"But WIC participation is declining, despite statistics that show demand has not diminished. According to the USDA, WIC enrollees have dropped 10.6 percent — about 512,000 users — between 2010 and May 2013. Conversely, participation in food stamp assistance — also known as the Supplemental Nutrition Assistance Program (SNAP) — has seen a major rise from 40.3 million participants in 2010 to 47.6 in 2013, a gain of 15.3 percent."

The Huffington Post, November 5, 2014: (Op-Ed) How I Realized Child Hunger Hits Everyone Close To Home

"Child hunger in America is often something you don't 'see' or suspect is close to you, but there we were in an affluent area I knew quite well, interviewing hungry kids who live just blocks away from million dollar homes. I realized for the first time, 'If child hunger can exist here, it can exist anywhere.'"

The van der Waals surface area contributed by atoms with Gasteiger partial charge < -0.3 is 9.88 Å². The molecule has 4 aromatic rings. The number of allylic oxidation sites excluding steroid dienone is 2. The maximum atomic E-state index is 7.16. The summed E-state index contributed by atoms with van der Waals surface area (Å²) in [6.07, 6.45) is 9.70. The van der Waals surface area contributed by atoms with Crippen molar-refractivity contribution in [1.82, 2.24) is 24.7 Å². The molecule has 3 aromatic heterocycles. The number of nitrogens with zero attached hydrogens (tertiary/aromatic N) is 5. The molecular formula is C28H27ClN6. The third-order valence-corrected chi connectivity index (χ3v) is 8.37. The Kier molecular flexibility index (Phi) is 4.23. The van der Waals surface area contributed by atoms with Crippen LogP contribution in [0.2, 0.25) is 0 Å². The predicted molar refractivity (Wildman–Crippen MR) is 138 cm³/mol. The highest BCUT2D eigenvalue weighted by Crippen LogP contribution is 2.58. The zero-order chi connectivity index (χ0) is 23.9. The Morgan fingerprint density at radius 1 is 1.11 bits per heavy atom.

Next City, October 30, 2014: App Helps Low-Income Moms Stay Connected to Nutrition

"Their new app — it’s also their first — QuickWIC, is for people enrolled in WIC (Women, Infants, and Children), which supplements the nutrition of pregnant women, nursing moms, and infants and children up to age five. Rather than focusing on the application process, as Easy Food Stamps does, QuickWIC is geared toward helping mothers already in the program to streamline and maximize WIC’s unique benefits."

ThinkProgress, October 29, 2014: Pennsylvania May Drop Birth Control Coverage For Thousands Of Low-Income Women

"As the year draws to a close, women’s health advocates in Pennsylvania are concerned that the governor will allow a family planning program to lapse without ensuring that low-income residents can maintain uninterrupted access to their birth control. An estimated 90,000 women are currently at risk of losing the free reproductive health coverage they get through that special Medicaid program, which is set to expire on December 31."

The News Journal, October 25, 2014: Group brings learning into sharp new focus